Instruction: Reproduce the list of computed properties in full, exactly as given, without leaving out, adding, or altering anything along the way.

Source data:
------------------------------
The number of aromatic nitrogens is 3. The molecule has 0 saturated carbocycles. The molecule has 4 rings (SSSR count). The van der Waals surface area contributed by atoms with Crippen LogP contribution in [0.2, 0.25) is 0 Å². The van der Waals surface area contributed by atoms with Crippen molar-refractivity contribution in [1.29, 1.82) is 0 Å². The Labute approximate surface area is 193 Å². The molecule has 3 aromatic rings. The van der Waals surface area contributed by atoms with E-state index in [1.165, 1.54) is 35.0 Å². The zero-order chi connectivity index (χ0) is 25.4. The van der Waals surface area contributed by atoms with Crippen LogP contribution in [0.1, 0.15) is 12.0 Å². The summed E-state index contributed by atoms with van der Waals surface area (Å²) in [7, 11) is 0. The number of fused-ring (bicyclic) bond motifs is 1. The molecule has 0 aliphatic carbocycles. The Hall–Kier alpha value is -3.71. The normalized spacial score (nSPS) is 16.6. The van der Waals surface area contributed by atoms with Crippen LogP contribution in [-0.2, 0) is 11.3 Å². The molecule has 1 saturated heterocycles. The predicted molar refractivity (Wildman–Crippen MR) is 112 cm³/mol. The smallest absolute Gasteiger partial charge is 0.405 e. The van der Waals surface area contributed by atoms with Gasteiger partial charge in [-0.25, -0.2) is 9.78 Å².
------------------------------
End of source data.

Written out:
The number of aromatic nitrogens is 3. The molecule has 0 saturated carbocycles. The molecule has 4 rings (SSSR count). The van der Waals surface area contributed by atoms with Crippen LogP contribution in [0.2, 0.25) is 0 Å². The van der Waals surface area contributed by atoms with Crippen molar-refractivity contribution in [1.29, 1.82) is 0 Å². The Labute approximate surface area is 193 Å². The molecule has 3 aromatic rings. The van der Waals surface area contributed by atoms with E-state index in [1.165, 1.54) is 35.0 Å². The zero-order chi connectivity index (χ0) is 25.4. The van der Waals surface area contributed by atoms with Crippen LogP contribution in [0.1, 0.15) is 12.0 Å². The summed E-state index contributed by atoms with van der Waals surface area (Å²) in [7, 11) is 0. The number of fused-ring (bicyclic) bond motifs is 1. The molecule has 0 aliphatic carbocycles. The Hall–Kier alpha value is -3.71. The normalized spacial score (nSPS) is 16.6. The van der Waals surface area contributed by atoms with Crippen LogP contribution in [-0.2, 0) is 11.3 Å². The molecule has 1 saturated heterocycles. The predicted molar refractivity (Wildman–Crippen MR) is 112 cm³/mol. The smallest absolute Gasteiger partial charge is 0.405 e. The van der Waals surface area contributed by atoms with Gasteiger partial charge in [-0.25, -0.2) is 9.78 Å².